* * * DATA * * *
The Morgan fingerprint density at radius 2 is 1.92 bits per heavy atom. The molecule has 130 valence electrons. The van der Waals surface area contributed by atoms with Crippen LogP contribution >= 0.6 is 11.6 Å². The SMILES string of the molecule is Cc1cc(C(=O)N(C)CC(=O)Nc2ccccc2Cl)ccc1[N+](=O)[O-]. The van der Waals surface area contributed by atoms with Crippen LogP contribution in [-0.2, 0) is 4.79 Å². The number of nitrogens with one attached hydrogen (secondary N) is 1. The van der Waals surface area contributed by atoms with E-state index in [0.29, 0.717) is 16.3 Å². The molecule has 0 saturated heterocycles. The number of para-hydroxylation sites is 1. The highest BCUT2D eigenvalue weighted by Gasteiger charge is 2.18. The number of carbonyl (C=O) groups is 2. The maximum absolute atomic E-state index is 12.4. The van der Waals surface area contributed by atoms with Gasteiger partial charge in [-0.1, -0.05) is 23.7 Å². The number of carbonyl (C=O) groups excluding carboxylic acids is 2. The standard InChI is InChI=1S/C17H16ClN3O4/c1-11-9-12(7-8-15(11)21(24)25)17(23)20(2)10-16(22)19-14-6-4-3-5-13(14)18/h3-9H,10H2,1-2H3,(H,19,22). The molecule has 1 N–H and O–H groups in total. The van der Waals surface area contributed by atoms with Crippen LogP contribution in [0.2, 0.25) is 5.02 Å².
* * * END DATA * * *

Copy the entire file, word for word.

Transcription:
The Morgan fingerprint density at radius 2 is 1.92 bits per heavy atom. The molecule has 130 valence electrons. The van der Waals surface area contributed by atoms with Crippen LogP contribution >= 0.6 is 11.6 Å². The SMILES string of the molecule is Cc1cc(C(=O)N(C)CC(=O)Nc2ccccc2Cl)ccc1[N+](=O)[O-]. The van der Waals surface area contributed by atoms with Crippen LogP contribution in [-0.2, 0) is 4.79 Å². The number of nitrogens with one attached hydrogen (secondary N) is 1. The van der Waals surface area contributed by atoms with E-state index in [0.29, 0.717) is 16.3 Å². The molecule has 0 saturated heterocycles. The number of para-hydroxylation sites is 1. The highest BCUT2D eigenvalue weighted by Gasteiger charge is 2.18. The number of carbonyl (C=O) groups is 2. The maximum absolute atomic E-state index is 12.4. The van der Waals surface area contributed by atoms with Gasteiger partial charge in [-0.1, -0.05) is 23.7 Å². The number of carbonyl (C=O) groups excluding carboxylic acids is 2. The standard InChI is InChI=1S/C17H16ClN3O4/c1-11-9-12(7-8-15(11)21(24)25)17(23)20(2)10-16(22)19-14-6-4-3-5-13(14)18/h3-9H,10H2,1-2H3,(H,19,22). The molecule has 1 N–H and O–H groups in total. The van der Waals surface area contributed by atoms with Crippen LogP contribution in [0.2, 0.25) is 5.02 Å².